Kedoshim: Waiting for the fruit

Kedoshim: Waiting for the fruit

Congregation Beth Sholom, Teaneck, Conservative

I feel a special connection to this week’s Parasha because it was the one I read on my bar mitzvah. Year in and year out, every time we reach this week’s Torah reading, I remember back to what it felt like to stand in front of the community for the first time, to look out and see friends and family eagerly awaiting my next move, and to know that this event (having a bar mitzvah) was just one more small step on a great journey.

No clothing I wore that day still fits me. My very first suit was too short on me just a few weeks after the big day, and within several years I outgrew the wonderful tallit (prayer shawl) my mother made for me to celebrate the occasion (don’t worry, I still have it!). One item from that day has never grown old and has not once lost its shine: this amazing Torah reading.

Parashat Kedoshim contains an extraordinary collection of mitzvot, stretching across all categories of life: ritual, business, behavior toward the poor and disadvantaged, and so much more. Many of these mitzvot are connected to specific moments in life, moments that come upon us and call for a reaction and we are presented with an opportunity to choose. We can either choose a path of holiness (from where the Parasha gets its name of Kedoshim) or we can choose to not infuse our lives with holiness. The choice is ours.

One mitzvah from our Torah reading in particular speaks to me. Leviticus 19:24-25 teaches us the following, “And in the fourth year all its fruit shall be set aside for jubilation before the Lord; and only in the fifth year may you use its fruit, that its yield to you may be increased: I the Lord am Your God.” These verses teach us that we need to wait until the fourth year before we can make an offering of fruit to God from the produce of these trees, and we have to wait until the fifth year before we’re allowed to eat any of the fruit.

It is possible that this mitzvah grew out of an understanding that fruit that grows on newly planted trees does not taste good and is therefore not fit for offering to God or for human consumption. However, I believe that there is a different, and much more powerful, lesson to be learned from these verses. We know that agriculture is a long-term proposition — people who are here today and wandering off to a different place tomorrow do not typically plant crops. People who plant crops are people who plan on sticking around for a while.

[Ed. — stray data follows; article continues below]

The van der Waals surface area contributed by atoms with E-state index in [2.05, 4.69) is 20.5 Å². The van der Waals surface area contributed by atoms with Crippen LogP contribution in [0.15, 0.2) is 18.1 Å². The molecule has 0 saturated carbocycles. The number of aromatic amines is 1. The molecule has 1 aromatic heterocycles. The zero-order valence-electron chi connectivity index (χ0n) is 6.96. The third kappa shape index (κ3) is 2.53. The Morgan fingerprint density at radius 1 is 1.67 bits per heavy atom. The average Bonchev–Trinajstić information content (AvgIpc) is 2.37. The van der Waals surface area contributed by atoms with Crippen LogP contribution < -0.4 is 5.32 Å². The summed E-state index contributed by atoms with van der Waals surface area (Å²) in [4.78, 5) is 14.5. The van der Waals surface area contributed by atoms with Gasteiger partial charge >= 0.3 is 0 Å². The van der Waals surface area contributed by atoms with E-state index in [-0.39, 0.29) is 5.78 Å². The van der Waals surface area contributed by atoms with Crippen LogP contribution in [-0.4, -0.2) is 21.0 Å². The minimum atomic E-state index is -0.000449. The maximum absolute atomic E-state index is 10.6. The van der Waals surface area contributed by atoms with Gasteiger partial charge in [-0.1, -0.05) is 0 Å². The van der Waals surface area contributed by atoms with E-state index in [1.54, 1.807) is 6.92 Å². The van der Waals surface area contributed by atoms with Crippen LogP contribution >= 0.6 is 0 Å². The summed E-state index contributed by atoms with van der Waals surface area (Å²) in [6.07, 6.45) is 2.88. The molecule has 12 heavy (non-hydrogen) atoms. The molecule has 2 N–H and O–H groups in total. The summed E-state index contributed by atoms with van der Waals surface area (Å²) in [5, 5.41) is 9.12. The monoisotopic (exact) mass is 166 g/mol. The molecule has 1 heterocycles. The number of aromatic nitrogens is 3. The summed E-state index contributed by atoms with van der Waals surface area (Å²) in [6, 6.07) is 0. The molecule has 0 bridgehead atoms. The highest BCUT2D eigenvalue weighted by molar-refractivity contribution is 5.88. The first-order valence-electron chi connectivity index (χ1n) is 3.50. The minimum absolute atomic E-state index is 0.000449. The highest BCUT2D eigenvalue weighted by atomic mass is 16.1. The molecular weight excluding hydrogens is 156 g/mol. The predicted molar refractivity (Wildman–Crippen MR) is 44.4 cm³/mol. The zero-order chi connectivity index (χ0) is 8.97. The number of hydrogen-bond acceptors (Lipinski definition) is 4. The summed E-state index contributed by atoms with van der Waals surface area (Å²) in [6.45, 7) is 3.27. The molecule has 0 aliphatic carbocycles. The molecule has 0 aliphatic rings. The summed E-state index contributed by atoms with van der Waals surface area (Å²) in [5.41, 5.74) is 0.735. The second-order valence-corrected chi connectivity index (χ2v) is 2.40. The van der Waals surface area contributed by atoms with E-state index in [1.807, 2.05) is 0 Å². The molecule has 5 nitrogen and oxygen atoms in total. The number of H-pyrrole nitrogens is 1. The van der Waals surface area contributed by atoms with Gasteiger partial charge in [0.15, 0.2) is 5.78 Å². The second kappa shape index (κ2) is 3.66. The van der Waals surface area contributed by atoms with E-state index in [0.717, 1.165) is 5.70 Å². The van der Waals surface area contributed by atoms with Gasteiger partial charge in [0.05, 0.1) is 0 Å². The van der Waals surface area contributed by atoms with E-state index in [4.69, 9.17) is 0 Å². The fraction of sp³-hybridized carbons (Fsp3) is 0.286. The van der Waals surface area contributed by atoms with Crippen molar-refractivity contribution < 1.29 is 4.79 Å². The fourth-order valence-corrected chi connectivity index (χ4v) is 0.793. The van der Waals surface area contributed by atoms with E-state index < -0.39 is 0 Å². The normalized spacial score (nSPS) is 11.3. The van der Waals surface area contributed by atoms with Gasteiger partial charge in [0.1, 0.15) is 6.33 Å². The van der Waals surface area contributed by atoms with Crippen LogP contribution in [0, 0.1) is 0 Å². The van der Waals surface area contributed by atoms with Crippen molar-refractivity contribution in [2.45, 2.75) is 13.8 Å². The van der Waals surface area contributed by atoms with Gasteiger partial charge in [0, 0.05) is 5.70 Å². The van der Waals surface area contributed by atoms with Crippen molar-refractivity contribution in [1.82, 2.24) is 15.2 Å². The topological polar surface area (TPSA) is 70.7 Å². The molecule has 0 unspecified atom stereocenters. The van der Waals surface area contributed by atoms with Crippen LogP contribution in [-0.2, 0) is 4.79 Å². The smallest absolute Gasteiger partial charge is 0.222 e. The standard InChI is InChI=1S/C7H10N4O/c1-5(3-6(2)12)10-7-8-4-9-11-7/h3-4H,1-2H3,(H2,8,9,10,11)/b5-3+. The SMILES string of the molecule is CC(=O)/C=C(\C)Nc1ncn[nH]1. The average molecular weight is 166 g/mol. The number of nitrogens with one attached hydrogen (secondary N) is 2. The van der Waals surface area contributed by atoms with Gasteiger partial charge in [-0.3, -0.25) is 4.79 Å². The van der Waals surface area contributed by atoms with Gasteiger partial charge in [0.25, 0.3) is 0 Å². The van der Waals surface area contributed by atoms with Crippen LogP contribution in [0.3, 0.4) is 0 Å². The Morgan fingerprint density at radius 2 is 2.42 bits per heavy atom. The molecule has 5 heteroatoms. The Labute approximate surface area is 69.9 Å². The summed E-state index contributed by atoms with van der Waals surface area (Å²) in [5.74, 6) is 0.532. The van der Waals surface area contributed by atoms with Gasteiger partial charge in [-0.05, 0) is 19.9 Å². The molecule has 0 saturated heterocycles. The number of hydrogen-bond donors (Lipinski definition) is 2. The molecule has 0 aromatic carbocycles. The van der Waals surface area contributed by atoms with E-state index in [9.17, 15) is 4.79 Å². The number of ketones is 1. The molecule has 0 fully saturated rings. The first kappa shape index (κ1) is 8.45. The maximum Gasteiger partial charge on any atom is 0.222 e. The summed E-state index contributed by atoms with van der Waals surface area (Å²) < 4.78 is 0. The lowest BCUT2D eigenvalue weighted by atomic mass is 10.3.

Fruit trees take even more time than most other forms of agriculture. Do you know where you’re going to live five years from now? Would you be able to plant fruit trees in your backyard, lending an air of permanence to where you live now and telling yourself, and those around you, that you have planted roots (like the trees themselves)?

In addition to this understanding about permanence, there is another layer to this meaningful mitzvah: planting a fruit tree is a way to illustrate the value of caring for a future generation. In Vayikra Rabbah (early rabbinic midrash on the book of Leviticus), we read a midrash (rabbinic interpretation of the Torah) about an old man planting a fig tree. Hadrian (Roman Emperor, second century CE) saw this and could not understand why the old man was planting the fig tree, as it was nearly impossible that he would be alive to eat the fruit of this tree. The man replied to Hadrian, “If I am worthy (if I should live long enough) then I shall eat from the tree, and if not, then just as my ancestors worked for me, so too do I work for my descendants,” meaning that if the old man did not eat from the tree himself, then the next generation surely would do so.

Someone who plants a fruit tree takes the long view, understands that most of what is important in life cannot be accomplished in one day or even one year. Each one of us plants our metaphorical trees, nurturing relationships and ideas along the way. As a great educator once told me, we have no idea what fruit may grow from the trees we plant each and every day. We may only find out (if we ever do!) years afterward. But like that old man in the midrash, someone planted for him years ago, and so he plants for the next generation.

What kind of seeds are you planting? What types of fruit would you like to leave for the next generation? Parashat Kedoshim was introduced to me in the early 1980s when I was preparing for my bar mitzvah, and it has yet to reveal all of its wondrous fruit to me. Perhaps one day it will. Or, perhaps the choicest fruit will be saved for the next generation. Shabbat Shalom.

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